Furthermore, the present invention also includes within its scope a series of sensors that may detect the progress of the climber as the climber climbs up the wall 24 and therefore when the climber passes the selected height. If the climber is clipped into the auto-belay warning system and then reaches the selected height, no alarm is triggered as indicated in FIG. 5. If the climber does not clip in, and reaches the selected height, then a warning alarm is set off.

The warning alarm can be of any type. The warning alarm can be flashing lights, or the warning alarm can be an audio alarm such as a horn operated at a high enough decibel level that the climber and the appropriate staff at the facility are warned that a climber has reached the selected height and is not clipped into the auto-belay system. The warning alarm also can be a signal sent to pagers, cell phones, or any other wireless device carried by the facility's staff. The relay system 35 can be programmed to initiate a single warning alarm or all of the warning alarms or any number in between.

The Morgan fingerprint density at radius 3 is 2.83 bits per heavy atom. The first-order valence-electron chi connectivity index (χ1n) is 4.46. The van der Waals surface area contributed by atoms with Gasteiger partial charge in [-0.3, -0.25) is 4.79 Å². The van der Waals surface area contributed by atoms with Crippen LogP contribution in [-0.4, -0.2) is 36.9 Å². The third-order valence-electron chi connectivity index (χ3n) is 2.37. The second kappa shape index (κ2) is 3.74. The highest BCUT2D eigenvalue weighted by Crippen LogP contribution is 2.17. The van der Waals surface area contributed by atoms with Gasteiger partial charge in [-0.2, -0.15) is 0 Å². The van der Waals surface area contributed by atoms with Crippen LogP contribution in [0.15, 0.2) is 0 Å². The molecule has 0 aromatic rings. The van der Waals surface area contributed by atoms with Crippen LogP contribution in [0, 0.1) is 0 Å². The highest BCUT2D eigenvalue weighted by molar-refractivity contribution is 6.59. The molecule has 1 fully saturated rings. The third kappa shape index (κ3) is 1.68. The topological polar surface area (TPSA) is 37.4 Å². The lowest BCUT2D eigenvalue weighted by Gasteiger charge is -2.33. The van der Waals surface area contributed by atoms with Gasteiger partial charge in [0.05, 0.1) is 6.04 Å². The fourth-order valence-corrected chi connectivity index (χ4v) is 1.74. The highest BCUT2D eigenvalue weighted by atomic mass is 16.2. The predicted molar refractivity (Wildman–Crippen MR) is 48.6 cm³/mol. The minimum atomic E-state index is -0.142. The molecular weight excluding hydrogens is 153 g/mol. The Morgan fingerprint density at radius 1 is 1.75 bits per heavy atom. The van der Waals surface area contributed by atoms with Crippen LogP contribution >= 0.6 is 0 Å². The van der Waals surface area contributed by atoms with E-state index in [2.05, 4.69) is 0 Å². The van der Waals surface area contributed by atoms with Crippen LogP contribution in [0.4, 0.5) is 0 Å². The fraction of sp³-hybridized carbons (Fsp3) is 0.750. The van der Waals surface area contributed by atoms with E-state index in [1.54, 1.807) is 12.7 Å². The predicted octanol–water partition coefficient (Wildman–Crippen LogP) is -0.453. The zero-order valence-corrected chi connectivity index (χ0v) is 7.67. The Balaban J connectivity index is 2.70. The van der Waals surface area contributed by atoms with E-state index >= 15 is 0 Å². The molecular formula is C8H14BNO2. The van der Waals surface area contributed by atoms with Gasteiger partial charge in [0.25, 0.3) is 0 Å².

The auto-belay functioning sensor 34 detects whether or not the auto-belay system is functioning. The type of sensor employed will depend on the type of auto-belay system being used. For example, if the auto-belay system is a spring-loaded pulley tensioning system 50 as illustrated in FIG. 6, the sensor may be one that detects that the climbing rope or cable is not moving. The spring loaded pulley tension system includes a clip 52 that clips onto the harness of the climber. The climbing rope or cable 21 is wound onto a reel 56 disposed within a housing 58. The reel 56 is an example of a spring loaded device that keeps the climbing rope 21 in tension. A brake 60 acts on the reel during a fall by the climber or when the climber descends the climbing structure. Such an auto-belay system is available commercially and is sold under the trademark Redpoint Descender by Mine Safety Appliances Company of Pittsburgh, Pa. The housing 58 is attached overhead of the climbing structure and the clip 52 is secured to the anchor bolt 31 on the climbing wall proximate to where the climber starts his or her ascent as illustrated in FIG. 1. The auto-belay functioning sensor 34 is mounted on the bolt hanger to sense the tension from the auto-belay. When the climber attaches the clip 52 to the harness and ascends the wall, the climbing rope 21 will move upwardly and be taken up by the reel 56. The auto-belay function sensor will detect the lack of tension from the auto-belay, signaling that the auto-belay is being used. The auto-belay function sensor could also be included within the housing 58 to sense that the reel 56 is turning when taking up the slack of the rope created by the climber climbing. However, presently this is not possible since the manufacturer of this type of auto-belay system will not recognize its warranty if the housing is disturbed. In view of this, the auto-belay function sensor that senses that the climbing rope is moving is placed exterior of the housing 61, but for purposes of this application both locations are included within this invention.